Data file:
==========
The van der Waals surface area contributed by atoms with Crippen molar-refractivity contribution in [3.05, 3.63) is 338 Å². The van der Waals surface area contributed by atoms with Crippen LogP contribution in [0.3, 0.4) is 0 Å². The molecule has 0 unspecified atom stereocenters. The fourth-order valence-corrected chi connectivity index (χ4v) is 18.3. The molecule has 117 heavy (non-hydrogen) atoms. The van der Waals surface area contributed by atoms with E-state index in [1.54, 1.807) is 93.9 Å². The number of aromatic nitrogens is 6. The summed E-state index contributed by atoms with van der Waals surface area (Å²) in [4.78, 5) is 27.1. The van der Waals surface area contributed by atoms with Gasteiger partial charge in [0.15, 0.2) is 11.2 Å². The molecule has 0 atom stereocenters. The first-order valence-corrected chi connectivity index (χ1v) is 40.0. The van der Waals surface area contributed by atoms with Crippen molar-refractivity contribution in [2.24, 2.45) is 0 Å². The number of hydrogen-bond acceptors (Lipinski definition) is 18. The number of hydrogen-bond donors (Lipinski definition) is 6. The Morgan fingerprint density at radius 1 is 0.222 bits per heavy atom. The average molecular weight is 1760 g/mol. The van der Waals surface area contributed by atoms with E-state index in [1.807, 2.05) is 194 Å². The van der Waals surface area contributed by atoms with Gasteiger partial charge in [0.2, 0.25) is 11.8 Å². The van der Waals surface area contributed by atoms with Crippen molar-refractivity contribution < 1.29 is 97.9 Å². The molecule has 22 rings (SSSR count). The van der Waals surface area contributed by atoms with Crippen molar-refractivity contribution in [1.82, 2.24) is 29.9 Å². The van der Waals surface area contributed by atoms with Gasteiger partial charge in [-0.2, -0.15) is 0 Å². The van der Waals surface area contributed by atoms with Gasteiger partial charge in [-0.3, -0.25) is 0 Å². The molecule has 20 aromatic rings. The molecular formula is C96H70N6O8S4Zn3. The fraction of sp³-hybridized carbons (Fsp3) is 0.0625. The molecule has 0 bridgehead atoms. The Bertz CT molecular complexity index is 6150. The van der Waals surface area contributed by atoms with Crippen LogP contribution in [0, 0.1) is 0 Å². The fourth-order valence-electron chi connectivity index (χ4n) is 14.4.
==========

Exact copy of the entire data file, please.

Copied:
The van der Waals surface area contributed by atoms with Crippen molar-refractivity contribution in [3.05, 3.63) is 338 Å². The van der Waals surface area contributed by atoms with Crippen LogP contribution in [0.3, 0.4) is 0 Å². The molecule has 0 unspecified atom stereocenters. The fourth-order valence-corrected chi connectivity index (χ4v) is 18.3. The molecule has 117 heavy (non-hydrogen) atoms. The van der Waals surface area contributed by atoms with E-state index in [1.54, 1.807) is 93.9 Å². The number of aromatic nitrogens is 6. The summed E-state index contributed by atoms with van der Waals surface area (Å²) in [4.78, 5) is 27.1. The van der Waals surface area contributed by atoms with Gasteiger partial charge in [0.15, 0.2) is 11.2 Å². The molecule has 0 atom stereocenters. The first-order valence-corrected chi connectivity index (χ1v) is 40.0. The van der Waals surface area contributed by atoms with Crippen molar-refractivity contribution in [2.24, 2.45) is 0 Å². The number of hydrogen-bond acceptors (Lipinski definition) is 18. The number of hydrogen-bond donors (Lipinski definition) is 6. The Morgan fingerprint density at radius 1 is 0.222 bits per heavy atom. The average molecular weight is 1760 g/mol. The van der Waals surface area contributed by atoms with E-state index in [1.807, 2.05) is 194 Å². The van der Waals surface area contributed by atoms with Gasteiger partial charge in [0.2, 0.25) is 11.8 Å². The van der Waals surface area contributed by atoms with Crippen molar-refractivity contribution < 1.29 is 97.9 Å². The molecule has 22 rings (SSSR count). The van der Waals surface area contributed by atoms with Crippen molar-refractivity contribution in [1.82, 2.24) is 29.9 Å². The van der Waals surface area contributed by atoms with Gasteiger partial charge in [-0.2, -0.15) is 0 Å². The van der Waals surface area contributed by atoms with Gasteiger partial charge in [-0.3, -0.25) is 0 Å². The molecule has 20 aromatic rings. The molecular formula is C96H70N6O8S4Zn3. The fraction of sp³-hybridized carbons (Fsp3) is 0.0625. The molecule has 0 bridgehead atoms. The Bertz CT molecular complexity index is 6150. The van der Waals surface area contributed by atoms with Crippen LogP contribution in [0, 0.1) is 0 Å². The fourth-order valence-electron chi connectivity index (χ4n) is 14.4.